While it seems to be a simple thing to say, “this is my hand, that is not,” in reality, it is much more difficult to do. The existence of the rubber hand illusion points to the fact that it really is difficult to find our body in the world, and we (our brains) weigh information from several senses (sight – seeing our hand, proprioception – feeling where our hand is positioned, and touch – feeling something contact the hand).
Where these sensations are strongly correlated (I see someone touch a hand/I feel my hand being touched), then usually, what I am seeing is my own hand. This leads to the feeling of ownership, that is part of building up a sense of myself as separate from the world around me. What it is especially important, I think, is that this sense of myself is built, not found in the world. And, it is unstable (if something as simple as the rubber hand illusion can unsettle it, momentarily).
Are these insights fundamentally different from those offered by Buddhism? Probably not (many of you can likely identify parallels or independent observations in Buddhism that offer similar insights). But for me, to be able to better understand the nature of our form and how it operates in the world has been invaluable. But, also something that I set aside in my practice, and especially in meditation.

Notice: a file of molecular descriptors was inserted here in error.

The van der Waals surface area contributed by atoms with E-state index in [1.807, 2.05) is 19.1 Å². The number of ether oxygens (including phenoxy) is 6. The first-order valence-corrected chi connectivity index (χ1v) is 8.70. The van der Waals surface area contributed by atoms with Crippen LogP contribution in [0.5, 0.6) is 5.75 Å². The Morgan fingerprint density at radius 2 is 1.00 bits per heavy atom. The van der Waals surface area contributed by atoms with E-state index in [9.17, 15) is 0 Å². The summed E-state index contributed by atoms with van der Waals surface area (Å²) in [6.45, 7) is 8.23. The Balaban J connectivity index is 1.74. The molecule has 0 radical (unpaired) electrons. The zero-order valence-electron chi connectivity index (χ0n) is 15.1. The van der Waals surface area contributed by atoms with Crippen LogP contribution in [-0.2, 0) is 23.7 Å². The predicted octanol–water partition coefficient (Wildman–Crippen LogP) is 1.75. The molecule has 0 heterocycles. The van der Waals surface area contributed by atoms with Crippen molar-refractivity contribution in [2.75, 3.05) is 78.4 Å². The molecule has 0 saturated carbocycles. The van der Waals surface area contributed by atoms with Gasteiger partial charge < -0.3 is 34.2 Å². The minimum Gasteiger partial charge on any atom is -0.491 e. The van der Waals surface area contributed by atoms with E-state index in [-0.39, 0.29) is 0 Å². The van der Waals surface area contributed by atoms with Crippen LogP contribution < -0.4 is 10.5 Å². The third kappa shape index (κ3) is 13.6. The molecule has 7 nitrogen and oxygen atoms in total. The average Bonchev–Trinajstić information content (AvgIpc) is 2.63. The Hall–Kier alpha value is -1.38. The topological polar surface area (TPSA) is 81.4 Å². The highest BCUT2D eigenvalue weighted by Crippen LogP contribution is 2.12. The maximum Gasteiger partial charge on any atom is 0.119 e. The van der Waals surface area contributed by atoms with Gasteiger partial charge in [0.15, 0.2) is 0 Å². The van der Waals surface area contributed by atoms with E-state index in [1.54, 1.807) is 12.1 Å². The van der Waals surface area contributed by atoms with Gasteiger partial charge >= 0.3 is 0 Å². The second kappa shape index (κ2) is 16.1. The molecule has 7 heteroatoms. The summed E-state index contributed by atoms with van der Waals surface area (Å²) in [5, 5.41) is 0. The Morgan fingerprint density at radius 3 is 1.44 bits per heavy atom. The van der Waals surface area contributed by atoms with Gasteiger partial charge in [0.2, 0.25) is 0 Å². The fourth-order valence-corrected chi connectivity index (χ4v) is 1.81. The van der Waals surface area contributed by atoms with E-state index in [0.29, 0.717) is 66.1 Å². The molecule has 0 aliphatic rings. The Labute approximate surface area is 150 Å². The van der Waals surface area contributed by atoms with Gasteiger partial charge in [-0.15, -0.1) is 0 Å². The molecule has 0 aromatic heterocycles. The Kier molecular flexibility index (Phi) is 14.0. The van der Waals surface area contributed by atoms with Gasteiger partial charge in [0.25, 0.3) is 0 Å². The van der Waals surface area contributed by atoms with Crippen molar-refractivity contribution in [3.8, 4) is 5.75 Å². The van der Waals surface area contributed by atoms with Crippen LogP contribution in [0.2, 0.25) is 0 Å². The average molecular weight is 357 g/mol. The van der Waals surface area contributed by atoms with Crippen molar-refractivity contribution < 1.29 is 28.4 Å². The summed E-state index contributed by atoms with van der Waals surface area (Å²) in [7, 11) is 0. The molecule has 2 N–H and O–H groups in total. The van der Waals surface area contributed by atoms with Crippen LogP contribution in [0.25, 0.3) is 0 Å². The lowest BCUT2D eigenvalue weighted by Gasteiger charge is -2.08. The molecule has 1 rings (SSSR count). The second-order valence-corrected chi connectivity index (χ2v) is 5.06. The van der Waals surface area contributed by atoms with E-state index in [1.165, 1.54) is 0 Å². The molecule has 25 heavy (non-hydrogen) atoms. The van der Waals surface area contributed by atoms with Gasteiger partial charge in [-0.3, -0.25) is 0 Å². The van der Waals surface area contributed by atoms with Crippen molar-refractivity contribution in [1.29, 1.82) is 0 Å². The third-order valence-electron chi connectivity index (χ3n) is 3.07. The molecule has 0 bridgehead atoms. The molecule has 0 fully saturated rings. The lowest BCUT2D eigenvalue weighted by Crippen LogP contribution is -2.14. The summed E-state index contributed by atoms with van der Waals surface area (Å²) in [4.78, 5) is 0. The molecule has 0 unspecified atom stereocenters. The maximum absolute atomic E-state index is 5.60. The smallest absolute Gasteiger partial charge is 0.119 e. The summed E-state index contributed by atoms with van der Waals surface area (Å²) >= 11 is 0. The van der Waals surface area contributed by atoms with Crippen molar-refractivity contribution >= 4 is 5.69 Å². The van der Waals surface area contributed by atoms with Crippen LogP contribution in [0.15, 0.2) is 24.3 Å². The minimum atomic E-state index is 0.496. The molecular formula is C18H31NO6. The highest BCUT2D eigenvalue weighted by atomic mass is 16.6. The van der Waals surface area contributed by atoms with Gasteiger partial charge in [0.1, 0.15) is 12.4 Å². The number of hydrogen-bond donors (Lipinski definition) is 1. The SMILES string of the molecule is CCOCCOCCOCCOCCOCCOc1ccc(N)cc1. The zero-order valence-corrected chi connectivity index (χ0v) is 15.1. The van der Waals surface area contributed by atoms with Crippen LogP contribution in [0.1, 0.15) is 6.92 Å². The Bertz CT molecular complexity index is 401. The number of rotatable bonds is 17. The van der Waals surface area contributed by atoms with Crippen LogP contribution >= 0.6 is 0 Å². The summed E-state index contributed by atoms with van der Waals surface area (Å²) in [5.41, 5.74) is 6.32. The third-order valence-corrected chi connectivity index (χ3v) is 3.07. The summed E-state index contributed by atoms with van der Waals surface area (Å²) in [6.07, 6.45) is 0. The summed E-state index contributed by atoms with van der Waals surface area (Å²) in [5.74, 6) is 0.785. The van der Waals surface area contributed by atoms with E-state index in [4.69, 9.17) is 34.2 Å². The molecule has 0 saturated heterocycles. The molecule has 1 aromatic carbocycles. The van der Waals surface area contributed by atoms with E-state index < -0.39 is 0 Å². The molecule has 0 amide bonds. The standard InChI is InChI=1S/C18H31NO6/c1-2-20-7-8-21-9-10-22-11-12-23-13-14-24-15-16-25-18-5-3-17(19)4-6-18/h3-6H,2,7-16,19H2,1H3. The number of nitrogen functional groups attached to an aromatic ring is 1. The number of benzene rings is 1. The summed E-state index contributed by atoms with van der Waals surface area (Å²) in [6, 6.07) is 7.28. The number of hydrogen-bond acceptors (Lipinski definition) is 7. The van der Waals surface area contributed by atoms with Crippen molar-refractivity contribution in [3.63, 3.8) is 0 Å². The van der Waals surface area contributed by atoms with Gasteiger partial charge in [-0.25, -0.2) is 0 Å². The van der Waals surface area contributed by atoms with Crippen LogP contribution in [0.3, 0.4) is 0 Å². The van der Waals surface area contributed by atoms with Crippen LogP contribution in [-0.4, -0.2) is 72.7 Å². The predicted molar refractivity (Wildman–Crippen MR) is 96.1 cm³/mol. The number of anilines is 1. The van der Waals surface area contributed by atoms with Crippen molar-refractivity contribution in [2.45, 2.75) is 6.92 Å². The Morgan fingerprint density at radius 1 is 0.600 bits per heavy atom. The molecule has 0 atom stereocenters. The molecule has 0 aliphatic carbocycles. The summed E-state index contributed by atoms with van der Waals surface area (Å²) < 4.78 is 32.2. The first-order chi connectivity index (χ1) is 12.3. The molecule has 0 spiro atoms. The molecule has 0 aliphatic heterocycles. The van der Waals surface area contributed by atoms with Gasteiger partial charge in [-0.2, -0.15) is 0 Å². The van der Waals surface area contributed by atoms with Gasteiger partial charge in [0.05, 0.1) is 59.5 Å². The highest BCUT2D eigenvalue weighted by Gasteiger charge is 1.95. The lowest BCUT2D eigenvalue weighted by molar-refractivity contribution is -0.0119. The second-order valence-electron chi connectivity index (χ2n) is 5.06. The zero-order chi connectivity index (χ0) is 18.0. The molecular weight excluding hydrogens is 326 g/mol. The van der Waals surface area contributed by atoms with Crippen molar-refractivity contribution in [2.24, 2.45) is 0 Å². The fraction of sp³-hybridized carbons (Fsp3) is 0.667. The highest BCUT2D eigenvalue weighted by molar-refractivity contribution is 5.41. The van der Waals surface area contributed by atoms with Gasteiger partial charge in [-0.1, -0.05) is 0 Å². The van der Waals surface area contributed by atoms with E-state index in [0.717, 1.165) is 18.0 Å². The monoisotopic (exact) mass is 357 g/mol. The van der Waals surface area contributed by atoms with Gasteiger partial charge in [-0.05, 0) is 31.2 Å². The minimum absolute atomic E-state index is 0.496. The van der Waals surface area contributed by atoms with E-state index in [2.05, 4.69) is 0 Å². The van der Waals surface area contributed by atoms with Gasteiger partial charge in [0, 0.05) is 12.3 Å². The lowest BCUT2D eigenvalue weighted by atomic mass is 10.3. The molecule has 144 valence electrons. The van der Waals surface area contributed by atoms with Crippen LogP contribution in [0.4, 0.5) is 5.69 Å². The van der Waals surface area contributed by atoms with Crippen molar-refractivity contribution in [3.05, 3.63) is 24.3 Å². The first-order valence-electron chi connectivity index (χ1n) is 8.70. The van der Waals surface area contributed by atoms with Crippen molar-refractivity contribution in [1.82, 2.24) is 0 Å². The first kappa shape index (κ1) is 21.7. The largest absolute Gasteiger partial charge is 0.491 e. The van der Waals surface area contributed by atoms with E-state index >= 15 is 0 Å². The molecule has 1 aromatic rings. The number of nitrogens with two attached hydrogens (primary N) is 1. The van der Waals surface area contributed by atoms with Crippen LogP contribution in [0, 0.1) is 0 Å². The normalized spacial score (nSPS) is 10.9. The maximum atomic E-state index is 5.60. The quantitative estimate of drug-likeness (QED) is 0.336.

As Shohaku Okumura advised, our intellectual understanding can be important, and we should set it aside in our meditation:
It’s really important to first have a kind of intellectual understanding about what our practice is. When we sit on the cushion, we should forget about it, and just sit. It’s the same as when we drive a car, or when we learn how to drive a car. First we have to study about the parts of the car, and how to deal with it. But when we really drive a car, we should forget about that knowledge, and just drive.Shohaku Okumura, Mind and Zazen